For instance, remember when everyone was struggling to book appointments during the Covid-19 vaccination drives, so some developers made scripts on Python to help get past system hiccups? That, Jatin says, is a simple example of PZF, where the moment provided momentum for a solution.
When the PZF is strong with your product, there are two routes you can take as a founder. To design or not to design, is the question. Because it is a high-utility product, you can decide to focus on the use case more than the look. Or, regardless of your product being high-utility or in an overserved market, you can use design to aim for differentiation.
“Whichever route you pick, you will have to keep listening to the customer and keep perfecting the offering.”
Time to find the Product-Problem Fit
Before developing and perfecting the product, you first need to validate your idea. The best time for this is the early stage, of course, as Jatin says. He throws light on how to do this.
“Show and tell,” says Jatin. You must take the product to the end user. If you are a B2B company, that means constantly talk to the founders. The kind of insights you can get from them is invaluable. They use the product in a way you had not imagined, they create their own solutions around your product even without knowing about all the solutions you have built into the product.
Also interview. Another technique is to make a team of two, where one person interviews the user while the other silently takes notes. “The takeaways the two have from the conversation can be entirely different and that often leads to illuminating discussions,” in Jatin’s experience.
If it is a B2C product, interview a closed user group of friends and family, he recommends.
Whichever method you choose, you will find unexpected insights. Sometimes people use the product in ways you did not intend, Jatin finds. “They build their own solutions around the product that may be different from the solutions you have built into it, all of which makes for great learning.”
This is also a good time to start setting up your analytics tool with a framework and metrics.
A word of caution from Jatin is that you should not get too caught up with the results at the early stage because the sample set is too small then.
“All this will prepare the groundwork for the mid to late stage, where the tools will help you manage customer acquisition and engagement.”
Fine-tune and let it work seamlessly
How much cash do you spend on the journey to MVP? “As little as possible,” says Jatin. When do you start monetizing? “Have a marker for when you will offer promotions and when you will stop.”
Use discounts, cashback, or freebies, etc. initially, only for a customer to feel incentivized to try your product, he suggests. “But make sure that once they try it, they will like it and become paying customers. Think of how Uber or Ola went about onboarding users.”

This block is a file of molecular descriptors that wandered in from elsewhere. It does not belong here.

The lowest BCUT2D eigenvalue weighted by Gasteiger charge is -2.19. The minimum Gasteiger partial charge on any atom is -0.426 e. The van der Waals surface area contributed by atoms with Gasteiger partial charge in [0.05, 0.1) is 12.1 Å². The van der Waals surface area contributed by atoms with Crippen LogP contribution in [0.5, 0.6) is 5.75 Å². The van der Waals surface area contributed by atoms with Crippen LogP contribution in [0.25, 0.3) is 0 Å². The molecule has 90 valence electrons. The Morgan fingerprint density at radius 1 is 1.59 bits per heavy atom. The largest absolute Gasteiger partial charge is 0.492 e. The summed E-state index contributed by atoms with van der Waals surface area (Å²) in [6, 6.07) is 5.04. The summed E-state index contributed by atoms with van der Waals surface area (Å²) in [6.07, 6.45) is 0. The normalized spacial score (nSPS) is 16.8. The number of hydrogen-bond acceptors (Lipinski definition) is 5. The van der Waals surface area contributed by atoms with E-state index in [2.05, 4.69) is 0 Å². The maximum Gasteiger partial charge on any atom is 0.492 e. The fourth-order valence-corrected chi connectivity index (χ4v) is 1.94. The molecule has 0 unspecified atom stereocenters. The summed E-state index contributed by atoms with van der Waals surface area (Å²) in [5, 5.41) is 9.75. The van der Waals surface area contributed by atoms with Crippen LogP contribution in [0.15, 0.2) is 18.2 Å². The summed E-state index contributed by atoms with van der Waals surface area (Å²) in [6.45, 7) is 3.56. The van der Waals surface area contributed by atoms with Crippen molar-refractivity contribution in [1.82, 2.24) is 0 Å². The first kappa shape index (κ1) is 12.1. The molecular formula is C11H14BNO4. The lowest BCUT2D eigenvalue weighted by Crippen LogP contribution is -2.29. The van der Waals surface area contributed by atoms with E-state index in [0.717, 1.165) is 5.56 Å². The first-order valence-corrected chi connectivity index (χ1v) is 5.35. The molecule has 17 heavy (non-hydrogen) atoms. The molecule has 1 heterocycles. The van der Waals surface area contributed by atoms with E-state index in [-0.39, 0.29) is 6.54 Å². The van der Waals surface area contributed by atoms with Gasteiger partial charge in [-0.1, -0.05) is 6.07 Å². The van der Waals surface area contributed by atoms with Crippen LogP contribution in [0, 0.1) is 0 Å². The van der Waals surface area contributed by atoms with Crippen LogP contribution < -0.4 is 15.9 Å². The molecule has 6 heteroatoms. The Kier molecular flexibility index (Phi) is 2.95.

The next phase in the progress toward your vision is the product-segment fit. This is when your product starts working for a large set of customers.
Finally, you will work towards solution-market fit, i.e. expand your target to include multiple segments and multiple industries.
The world is your oyster at this point. You can enter a new market, add more features, or add more products. “Each of these involves creating new playbooks,” Jatin reminds.
Looking at MVP in phases helps make your vision clearer and smoother. Even once you get there, you have to keep fine-tuning the product so that it works seamlessly. Buckle up for the fit-finding journey because the navigation never really stops.
What Together has been up to?
It was Diwali month and there were things happening.
Don’t fall into traps: We’ve been trying to help founders with their US GTM motion for a few months now. This was a new one where our colleague Avinash spoke to Sudheer Koneru of Zenoti on traps to avoid while shifting to the US. A must read.
Buidl Together: Last month we introduced the first half of our web3 cohort, this is our second. There are some very interesting companies being built out of India. These companies did a YouTube stream where they showcased their products.
We even hosted these companies for a pre-Diwali party in Bangalore.
We have another newsletter: Our colleague Pratyush, not to be left behind, has started his own newsletter where he speaks to devtool pros. Subscribe.
A little social media popcorn
When do you lean towards channel partners?
Manav put a crazy resource list for B2B sales.
Failure has its own lessons.
That’s it from us for this time. Subscribe if you haven’t and stay tuned. We have a very interesting guest and topic coming up next month. See you then.